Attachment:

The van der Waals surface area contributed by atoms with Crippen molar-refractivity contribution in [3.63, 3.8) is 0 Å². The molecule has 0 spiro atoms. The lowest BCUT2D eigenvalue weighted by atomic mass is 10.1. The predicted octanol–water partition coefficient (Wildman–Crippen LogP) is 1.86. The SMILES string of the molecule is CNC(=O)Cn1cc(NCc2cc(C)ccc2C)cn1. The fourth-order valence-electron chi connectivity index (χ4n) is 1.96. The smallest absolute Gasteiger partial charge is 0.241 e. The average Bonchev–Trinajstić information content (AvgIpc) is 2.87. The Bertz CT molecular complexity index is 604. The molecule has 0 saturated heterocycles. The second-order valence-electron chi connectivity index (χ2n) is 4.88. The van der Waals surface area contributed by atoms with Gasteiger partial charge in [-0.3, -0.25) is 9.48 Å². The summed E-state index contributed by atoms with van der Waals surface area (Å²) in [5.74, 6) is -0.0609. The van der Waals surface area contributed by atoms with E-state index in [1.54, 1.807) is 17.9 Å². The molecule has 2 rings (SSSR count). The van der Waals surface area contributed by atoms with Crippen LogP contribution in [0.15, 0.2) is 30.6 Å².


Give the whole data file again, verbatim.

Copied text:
The van der Waals surface area contributed by atoms with Crippen molar-refractivity contribution in [3.63, 3.8) is 0 Å². The molecule has 0 spiro atoms. The lowest BCUT2D eigenvalue weighted by atomic mass is 10.1. The predicted octanol–water partition coefficient (Wildman–Crippen LogP) is 1.86. The SMILES string of the molecule is CNC(=O)Cn1cc(NCc2cc(C)ccc2C)cn1. The fourth-order valence-electron chi connectivity index (χ4n) is 1.96. The smallest absolute Gasteiger partial charge is 0.241 e. The average Bonchev–Trinajstić information content (AvgIpc) is 2.87. The Bertz CT molecular complexity index is 604. The molecule has 0 saturated heterocycles. The second-order valence-electron chi connectivity index (χ2n) is 4.88. The van der Waals surface area contributed by atoms with Gasteiger partial charge in [-0.3, -0.25) is 9.48 Å². The summed E-state index contributed by atoms with van der Waals surface area (Å²) in [5.74, 6) is -0.0609. The van der Waals surface area contributed by atoms with E-state index in [1.54, 1.807) is 17.9 Å². The molecule has 2 rings (SSSR count). The van der Waals surface area contributed by atoms with Crippen LogP contribution in [0.15, 0.2) is 30.6 Å².